United States v. Cantril
Annotate this Case
8 U.S. 167 (1807)
U.S. Supreme Court
United States v. Cantril, 8 U.S. 4 Cranch 167 167 (1807)
United States v. Cantril
8 U.S. (4 Cranch) 167
The Act of Congress of 27 June, 1798, to punish frauds committed on the Bank of the United States, is in itself repugnant, and will not support an indictment for knowingly uttering as true, a false, forged, and counterfeit paper, purporting to be a bank bill of the United States, signed by the president and cashier.
This case was certified from the Circuit Court of the District of Georgia, the opinions of the judges of that court being opposed upon a motion in arrest of judgment upon a verdict of guilty on the following indictment, viz.,
"The jurors . . . upon their oath present that Zebulon Cantril late, . . . on 1 January, 1806, with force and arms, at the house of one William Gibson, in the Town of St. Mary's, . . . a certain false, forged and counterfeit paper, partly written and partly printed, purporting to be a bank bill of the United States for ten dollars, signed by Thomas Willing, president, and G. Simpson, cashier, dated at Philadelphia the second day of September, one thousand eight hundred and four, payable on demand to R. Beatty or bearer, with force and arms, did feloniously utter and publish as a true bank bill of the United States, with intent to defraud the said William Gibson, and which said false, forged and counterfeit bill, partly written and partly printed, is in the words, figures and letters following, to-wit: [here the bill was inserted], he the said Zebulon Cantril, . . . at the said time of uttering and publishing the said false, forged, and counterfeit bill, partly written and partly printed, there by him in form aforesaid, well knowing the same so by him uttered and published to be false, forged and counterfeited, against the form of the statute in that case made and provided and against the peace and dignity of the United States."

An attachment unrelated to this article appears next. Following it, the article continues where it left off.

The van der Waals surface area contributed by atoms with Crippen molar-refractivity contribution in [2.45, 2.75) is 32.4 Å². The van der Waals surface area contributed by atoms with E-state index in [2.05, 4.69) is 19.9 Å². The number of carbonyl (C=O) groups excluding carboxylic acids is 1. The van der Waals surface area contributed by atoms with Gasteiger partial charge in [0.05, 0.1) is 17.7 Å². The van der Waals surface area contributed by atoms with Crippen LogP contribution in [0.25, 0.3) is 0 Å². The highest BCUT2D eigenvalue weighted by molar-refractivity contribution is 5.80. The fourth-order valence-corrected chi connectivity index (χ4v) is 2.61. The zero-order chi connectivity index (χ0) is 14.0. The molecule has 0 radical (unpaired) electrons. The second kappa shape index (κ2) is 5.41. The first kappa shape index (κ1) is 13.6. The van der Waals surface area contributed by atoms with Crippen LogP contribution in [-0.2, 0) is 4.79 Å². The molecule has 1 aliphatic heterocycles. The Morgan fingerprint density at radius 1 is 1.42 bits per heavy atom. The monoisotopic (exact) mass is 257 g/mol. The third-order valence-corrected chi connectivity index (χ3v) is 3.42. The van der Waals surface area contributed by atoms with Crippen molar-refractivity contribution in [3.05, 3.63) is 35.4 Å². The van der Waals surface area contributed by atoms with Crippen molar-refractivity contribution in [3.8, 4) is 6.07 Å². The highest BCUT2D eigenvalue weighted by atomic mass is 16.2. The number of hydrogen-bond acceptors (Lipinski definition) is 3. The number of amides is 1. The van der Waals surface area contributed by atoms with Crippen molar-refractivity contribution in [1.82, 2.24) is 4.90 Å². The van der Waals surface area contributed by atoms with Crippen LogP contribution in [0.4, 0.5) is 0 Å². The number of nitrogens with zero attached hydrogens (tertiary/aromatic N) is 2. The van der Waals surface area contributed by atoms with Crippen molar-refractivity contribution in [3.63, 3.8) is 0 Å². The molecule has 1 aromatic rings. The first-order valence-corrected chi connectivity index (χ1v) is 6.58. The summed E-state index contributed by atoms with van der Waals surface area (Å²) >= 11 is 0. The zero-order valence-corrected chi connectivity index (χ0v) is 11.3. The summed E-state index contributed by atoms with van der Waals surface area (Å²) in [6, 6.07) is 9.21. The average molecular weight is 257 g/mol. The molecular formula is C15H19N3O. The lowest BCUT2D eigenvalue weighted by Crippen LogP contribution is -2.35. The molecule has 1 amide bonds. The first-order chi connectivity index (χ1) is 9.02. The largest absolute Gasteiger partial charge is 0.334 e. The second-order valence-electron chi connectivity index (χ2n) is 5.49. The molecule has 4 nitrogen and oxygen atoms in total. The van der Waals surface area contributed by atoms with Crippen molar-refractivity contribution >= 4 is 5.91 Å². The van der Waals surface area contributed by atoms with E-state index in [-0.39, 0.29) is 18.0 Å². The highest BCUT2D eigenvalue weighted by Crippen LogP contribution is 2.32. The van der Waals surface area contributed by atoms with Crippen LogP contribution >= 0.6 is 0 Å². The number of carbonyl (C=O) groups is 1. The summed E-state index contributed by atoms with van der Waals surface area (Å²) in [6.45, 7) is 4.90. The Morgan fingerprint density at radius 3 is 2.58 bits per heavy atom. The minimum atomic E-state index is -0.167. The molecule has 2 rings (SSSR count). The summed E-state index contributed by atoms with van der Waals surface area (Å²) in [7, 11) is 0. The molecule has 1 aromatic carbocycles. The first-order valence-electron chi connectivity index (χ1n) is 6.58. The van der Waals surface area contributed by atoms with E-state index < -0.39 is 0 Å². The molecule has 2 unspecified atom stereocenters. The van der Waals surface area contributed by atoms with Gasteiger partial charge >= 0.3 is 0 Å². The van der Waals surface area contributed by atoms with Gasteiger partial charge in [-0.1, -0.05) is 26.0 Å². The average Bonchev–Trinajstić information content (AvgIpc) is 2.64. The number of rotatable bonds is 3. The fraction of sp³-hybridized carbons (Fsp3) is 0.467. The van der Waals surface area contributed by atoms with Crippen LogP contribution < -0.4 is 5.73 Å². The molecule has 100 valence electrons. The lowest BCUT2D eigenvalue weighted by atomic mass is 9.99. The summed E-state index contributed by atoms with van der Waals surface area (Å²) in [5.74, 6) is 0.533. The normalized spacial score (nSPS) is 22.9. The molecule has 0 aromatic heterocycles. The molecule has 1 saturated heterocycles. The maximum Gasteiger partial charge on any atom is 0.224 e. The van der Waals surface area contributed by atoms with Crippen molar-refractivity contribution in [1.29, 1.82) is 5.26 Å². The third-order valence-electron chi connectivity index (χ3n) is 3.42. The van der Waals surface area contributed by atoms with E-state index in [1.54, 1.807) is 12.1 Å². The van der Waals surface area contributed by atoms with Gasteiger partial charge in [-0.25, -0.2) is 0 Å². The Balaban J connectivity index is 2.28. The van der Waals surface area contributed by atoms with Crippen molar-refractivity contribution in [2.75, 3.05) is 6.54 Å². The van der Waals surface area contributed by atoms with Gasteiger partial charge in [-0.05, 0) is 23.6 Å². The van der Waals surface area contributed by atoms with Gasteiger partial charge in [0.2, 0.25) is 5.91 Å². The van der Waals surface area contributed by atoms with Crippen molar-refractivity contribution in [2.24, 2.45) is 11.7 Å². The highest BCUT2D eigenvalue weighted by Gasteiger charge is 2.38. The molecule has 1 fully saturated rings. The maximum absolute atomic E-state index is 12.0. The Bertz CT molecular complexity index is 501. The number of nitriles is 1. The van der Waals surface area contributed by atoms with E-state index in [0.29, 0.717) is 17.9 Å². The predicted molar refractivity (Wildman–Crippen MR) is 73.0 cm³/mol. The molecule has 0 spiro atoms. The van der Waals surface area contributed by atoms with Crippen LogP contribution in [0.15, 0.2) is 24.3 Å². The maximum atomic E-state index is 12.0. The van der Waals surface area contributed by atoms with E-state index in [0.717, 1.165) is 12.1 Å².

The reasons assigned in arrest of judgment were
1. That the indictment is insufficient and repugnant, inasmuch as it charges the prisoner with having uttered and published as true a certain false, forged, and counterfeit paper, partly written and partly printed, purporting to be a bank bill of the United States for ten dollars, signed by Thomas Willing, president, and G. Simpson, cashier, &c.
2. Because the Act of Congress passed 27 June, 1798, entitled "an act to punish frauds committed on the bank of the United States," Vol. 4. 152, under which the prisoner is indicted, or so much thereof as relates to the charge set forth in the indictment, is inconsistent, repugnant, and therefore void.
The words of the act of Congress, so far as they describe the offense charged, are as follow, viz.,
"If any person shall utter or publish as true any false, forged, or counterfeited bill or note issued by order of the president, directors and company of the bank of the United States and signed by the president and countersigned by the cashier thereof with intention to defraud the said corporation, or any other body politic or person, knowing the same to be falsely altered, forged, or counterfeited, every such person shall be deemed and adjudged guilty of felony, and being thereof convicted according to the due course of law, shall be sentenced. . . ."
The question was submitted without argument.
Disclaimer: Official Supreme Court case law is only found in the print version of the United States Reports. Justia case law is provided for general informational purposes only, and may not reflect current legal developments, verdicts or settlements. We make no warranties or guarantees about the accuracy, completeness, or adequacy of the information contained on this site or information linked to from this site. Please check official sources.